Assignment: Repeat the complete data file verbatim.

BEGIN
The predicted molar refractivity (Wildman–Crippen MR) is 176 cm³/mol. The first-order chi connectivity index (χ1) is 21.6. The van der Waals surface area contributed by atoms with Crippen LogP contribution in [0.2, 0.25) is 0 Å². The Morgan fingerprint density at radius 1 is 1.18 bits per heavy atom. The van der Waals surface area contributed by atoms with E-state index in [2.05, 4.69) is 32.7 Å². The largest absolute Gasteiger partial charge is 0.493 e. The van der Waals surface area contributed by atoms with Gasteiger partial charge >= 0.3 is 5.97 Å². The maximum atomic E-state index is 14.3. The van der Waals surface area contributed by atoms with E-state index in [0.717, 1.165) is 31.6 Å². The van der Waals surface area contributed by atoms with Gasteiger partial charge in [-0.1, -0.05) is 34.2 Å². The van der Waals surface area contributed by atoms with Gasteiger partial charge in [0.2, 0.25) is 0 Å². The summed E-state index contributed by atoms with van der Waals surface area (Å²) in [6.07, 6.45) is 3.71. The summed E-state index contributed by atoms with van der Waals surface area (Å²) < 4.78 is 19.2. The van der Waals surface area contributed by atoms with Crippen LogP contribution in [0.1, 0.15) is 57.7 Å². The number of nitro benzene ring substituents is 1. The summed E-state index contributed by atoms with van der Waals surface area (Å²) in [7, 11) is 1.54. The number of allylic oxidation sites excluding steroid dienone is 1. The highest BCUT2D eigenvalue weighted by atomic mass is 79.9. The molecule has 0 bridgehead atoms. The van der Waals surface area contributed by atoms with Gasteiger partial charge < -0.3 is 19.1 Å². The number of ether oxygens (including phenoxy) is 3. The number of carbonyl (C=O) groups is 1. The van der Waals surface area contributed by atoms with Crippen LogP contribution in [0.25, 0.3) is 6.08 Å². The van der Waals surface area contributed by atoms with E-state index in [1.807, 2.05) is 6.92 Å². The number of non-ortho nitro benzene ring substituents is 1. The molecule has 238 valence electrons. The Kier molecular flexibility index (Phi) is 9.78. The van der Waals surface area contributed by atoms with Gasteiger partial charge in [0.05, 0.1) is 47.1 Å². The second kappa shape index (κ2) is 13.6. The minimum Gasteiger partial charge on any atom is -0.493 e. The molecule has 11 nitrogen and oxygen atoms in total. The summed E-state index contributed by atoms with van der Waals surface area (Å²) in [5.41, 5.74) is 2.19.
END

The predicted molar refractivity (Wildman–Crippen MR) is 176 cm³/mol. The first-order chi connectivity index (χ1) is 21.6. The van der Waals surface area contributed by atoms with Crippen LogP contribution in [0.2, 0.25) is 0 Å². The Morgan fingerprint density at radius 1 is 1.18 bits per heavy atom. The van der Waals surface area contributed by atoms with E-state index in [2.05, 4.69) is 32.7 Å². The largest absolute Gasteiger partial charge is 0.493 e. The van der Waals surface area contributed by atoms with Gasteiger partial charge >= 0.3 is 5.97 Å². The maximum atomic E-state index is 14.3. The van der Waals surface area contributed by atoms with E-state index in [0.717, 1.165) is 31.6 Å². The van der Waals surface area contributed by atoms with Gasteiger partial charge in [-0.1, -0.05) is 34.2 Å². The van der Waals surface area contributed by atoms with Gasteiger partial charge in [0.2, 0.25) is 0 Å². The summed E-state index contributed by atoms with van der Waals surface area (Å²) in [6.07, 6.45) is 3.71. The summed E-state index contributed by atoms with van der Waals surface area (Å²) < 4.78 is 19.2. The van der Waals surface area contributed by atoms with Crippen LogP contribution in [0.1, 0.15) is 57.7 Å². The number of nitro benzene ring substituents is 1. The summed E-state index contributed by atoms with van der Waals surface area (Å²) in [7, 11) is 1.54. The number of allylic oxidation sites excluding steroid dienone is 1. The highest BCUT2D eigenvalue weighted by atomic mass is 79.9. The molecule has 0 bridgehead atoms. The van der Waals surface area contributed by atoms with Gasteiger partial charge < -0.3 is 19.1 Å². The number of ether oxygens (including phenoxy) is 3. The number of carbonyl (C=O) groups is 1. The van der Waals surface area contributed by atoms with Crippen LogP contribution in [0.25, 0.3) is 6.08 Å². The van der Waals surface area contributed by atoms with E-state index in [1.807, 2.05) is 6.92 Å². The number of non-ortho nitro benzene ring substituents is 1. The molecule has 238 valence electrons. The Kier molecular flexibility index (Phi) is 9.78. The van der Waals surface area contributed by atoms with Gasteiger partial charge in [0.05, 0.1) is 47.1 Å². The second kappa shape index (κ2) is 13.6. The minimum Gasteiger partial charge on any atom is -0.493 e. The molecule has 11 nitrogen and oxygen atoms in total. The summed E-state index contributed by atoms with van der Waals surface area (Å²) in [5.41, 5.74) is 2.19.